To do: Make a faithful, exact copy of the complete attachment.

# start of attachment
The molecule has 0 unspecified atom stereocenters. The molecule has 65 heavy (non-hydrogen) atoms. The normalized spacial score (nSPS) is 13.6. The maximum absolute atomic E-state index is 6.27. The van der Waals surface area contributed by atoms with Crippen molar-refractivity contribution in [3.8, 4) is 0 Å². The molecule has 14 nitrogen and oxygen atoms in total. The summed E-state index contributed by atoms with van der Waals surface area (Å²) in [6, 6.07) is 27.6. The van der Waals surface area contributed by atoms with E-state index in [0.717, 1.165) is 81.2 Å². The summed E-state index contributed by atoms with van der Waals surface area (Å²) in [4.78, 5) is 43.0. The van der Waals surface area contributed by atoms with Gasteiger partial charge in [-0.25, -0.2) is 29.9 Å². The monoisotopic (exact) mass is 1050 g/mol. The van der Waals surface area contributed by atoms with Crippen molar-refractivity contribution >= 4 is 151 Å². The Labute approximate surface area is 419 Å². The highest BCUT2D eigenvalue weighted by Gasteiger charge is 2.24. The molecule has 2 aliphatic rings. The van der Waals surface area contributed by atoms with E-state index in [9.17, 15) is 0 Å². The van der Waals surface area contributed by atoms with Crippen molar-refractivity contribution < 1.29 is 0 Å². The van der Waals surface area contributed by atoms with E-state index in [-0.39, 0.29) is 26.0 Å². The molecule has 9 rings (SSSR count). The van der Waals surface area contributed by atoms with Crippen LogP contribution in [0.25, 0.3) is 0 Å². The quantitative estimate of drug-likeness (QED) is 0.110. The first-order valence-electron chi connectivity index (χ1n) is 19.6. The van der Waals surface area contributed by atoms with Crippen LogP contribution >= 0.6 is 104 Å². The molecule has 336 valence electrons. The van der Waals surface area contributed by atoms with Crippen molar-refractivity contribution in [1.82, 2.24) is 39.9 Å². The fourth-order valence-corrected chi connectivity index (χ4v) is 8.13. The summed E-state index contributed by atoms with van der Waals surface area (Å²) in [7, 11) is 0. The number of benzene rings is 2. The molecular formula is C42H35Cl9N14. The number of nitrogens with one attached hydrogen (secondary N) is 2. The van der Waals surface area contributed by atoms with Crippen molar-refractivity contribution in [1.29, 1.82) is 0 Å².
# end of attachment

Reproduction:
The molecule has 0 unspecified atom stereocenters. The molecule has 65 heavy (non-hydrogen) atoms. The normalized spacial score (nSPS) is 13.6. The maximum absolute atomic E-state index is 6.27. The van der Waals surface area contributed by atoms with Crippen molar-refractivity contribution in [3.8, 4) is 0 Å². The molecule has 14 nitrogen and oxygen atoms in total. The summed E-state index contributed by atoms with van der Waals surface area (Å²) in [6, 6.07) is 27.6. The van der Waals surface area contributed by atoms with E-state index in [0.717, 1.165) is 81.2 Å². The summed E-state index contributed by atoms with van der Waals surface area (Å²) in [4.78, 5) is 43.0. The van der Waals surface area contributed by atoms with Gasteiger partial charge in [-0.25, -0.2) is 29.9 Å². The monoisotopic (exact) mass is 1050 g/mol. The van der Waals surface area contributed by atoms with Crippen molar-refractivity contribution >= 4 is 151 Å². The Labute approximate surface area is 419 Å². The highest BCUT2D eigenvalue weighted by Gasteiger charge is 2.24. The molecule has 2 aliphatic rings. The van der Waals surface area contributed by atoms with E-state index in [9.17, 15) is 0 Å². The van der Waals surface area contributed by atoms with Crippen molar-refractivity contribution < 1.29 is 0 Å². The van der Waals surface area contributed by atoms with E-state index in [-0.39, 0.29) is 26.0 Å². The molecule has 9 rings (SSSR count). The van der Waals surface area contributed by atoms with Crippen LogP contribution in [0.25, 0.3) is 0 Å². The quantitative estimate of drug-likeness (QED) is 0.110. The first-order valence-electron chi connectivity index (χ1n) is 19.6. The van der Waals surface area contributed by atoms with Crippen LogP contribution >= 0.6 is 104 Å². The molecule has 336 valence electrons. The van der Waals surface area contributed by atoms with Crippen molar-refractivity contribution in [1.82, 2.24) is 39.9 Å². The fourth-order valence-corrected chi connectivity index (χ4v) is 8.13. The summed E-state index contributed by atoms with van der Waals surface area (Å²) in [7, 11) is 0. The number of benzene rings is 2. The molecular formula is C42H35Cl9N14. The number of nitrogens with one attached hydrogen (secondary N) is 2. The van der Waals surface area contributed by atoms with Crippen molar-refractivity contribution in [1.29, 1.82) is 0 Å².